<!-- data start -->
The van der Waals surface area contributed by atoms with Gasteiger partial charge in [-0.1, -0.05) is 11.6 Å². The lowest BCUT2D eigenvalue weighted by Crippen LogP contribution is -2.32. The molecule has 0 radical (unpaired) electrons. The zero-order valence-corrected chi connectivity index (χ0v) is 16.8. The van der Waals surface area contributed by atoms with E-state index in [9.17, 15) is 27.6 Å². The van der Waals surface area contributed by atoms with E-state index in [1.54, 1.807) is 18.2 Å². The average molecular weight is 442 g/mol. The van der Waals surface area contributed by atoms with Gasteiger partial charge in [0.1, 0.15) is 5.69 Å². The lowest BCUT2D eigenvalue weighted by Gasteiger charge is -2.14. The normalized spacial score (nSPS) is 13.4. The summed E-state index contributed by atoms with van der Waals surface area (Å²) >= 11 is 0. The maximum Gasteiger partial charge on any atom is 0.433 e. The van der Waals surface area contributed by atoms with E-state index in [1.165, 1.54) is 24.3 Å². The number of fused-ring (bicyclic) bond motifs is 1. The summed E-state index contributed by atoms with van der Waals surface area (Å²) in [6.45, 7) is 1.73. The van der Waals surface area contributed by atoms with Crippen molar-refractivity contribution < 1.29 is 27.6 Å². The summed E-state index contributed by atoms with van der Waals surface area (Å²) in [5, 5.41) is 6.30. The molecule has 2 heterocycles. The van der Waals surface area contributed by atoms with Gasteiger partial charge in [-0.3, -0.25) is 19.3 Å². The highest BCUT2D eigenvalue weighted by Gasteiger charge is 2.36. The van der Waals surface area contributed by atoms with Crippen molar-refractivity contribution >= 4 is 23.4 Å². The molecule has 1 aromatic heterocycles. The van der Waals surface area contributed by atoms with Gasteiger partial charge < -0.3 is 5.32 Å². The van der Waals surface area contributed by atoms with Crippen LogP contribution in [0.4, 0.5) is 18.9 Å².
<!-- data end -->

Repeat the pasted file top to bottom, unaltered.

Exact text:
The van der Waals surface area contributed by atoms with Gasteiger partial charge in [-0.1, -0.05) is 11.6 Å². The lowest BCUT2D eigenvalue weighted by Crippen LogP contribution is -2.32. The molecule has 0 radical (unpaired) electrons. The zero-order valence-corrected chi connectivity index (χ0v) is 16.8. The van der Waals surface area contributed by atoms with E-state index in [9.17, 15) is 27.6 Å². The van der Waals surface area contributed by atoms with E-state index in [1.54, 1.807) is 18.2 Å². The average molecular weight is 442 g/mol. The van der Waals surface area contributed by atoms with Gasteiger partial charge in [0.1, 0.15) is 5.69 Å². The lowest BCUT2D eigenvalue weighted by Gasteiger charge is -2.14. The normalized spacial score (nSPS) is 13.4. The summed E-state index contributed by atoms with van der Waals surface area (Å²) >= 11 is 0. The maximum Gasteiger partial charge on any atom is 0.433 e. The van der Waals surface area contributed by atoms with E-state index in [1.165, 1.54) is 24.3 Å². The number of fused-ring (bicyclic) bond motifs is 1. The summed E-state index contributed by atoms with van der Waals surface area (Å²) in [6.45, 7) is 1.73. The van der Waals surface area contributed by atoms with Crippen molar-refractivity contribution < 1.29 is 27.6 Å². The summed E-state index contributed by atoms with van der Waals surface area (Å²) in [5, 5.41) is 6.30. The molecule has 2 heterocycles. The van der Waals surface area contributed by atoms with Gasteiger partial charge in [-0.3, -0.25) is 19.3 Å². The highest BCUT2D eigenvalue weighted by Gasteiger charge is 2.36. The van der Waals surface area contributed by atoms with Crippen molar-refractivity contribution >= 4 is 23.4 Å². The molecule has 1 aromatic heterocycles. The van der Waals surface area contributed by atoms with Gasteiger partial charge < -0.3 is 5.32 Å². The van der Waals surface area contributed by atoms with Crippen LogP contribution in [0.4, 0.5) is 18.9 Å².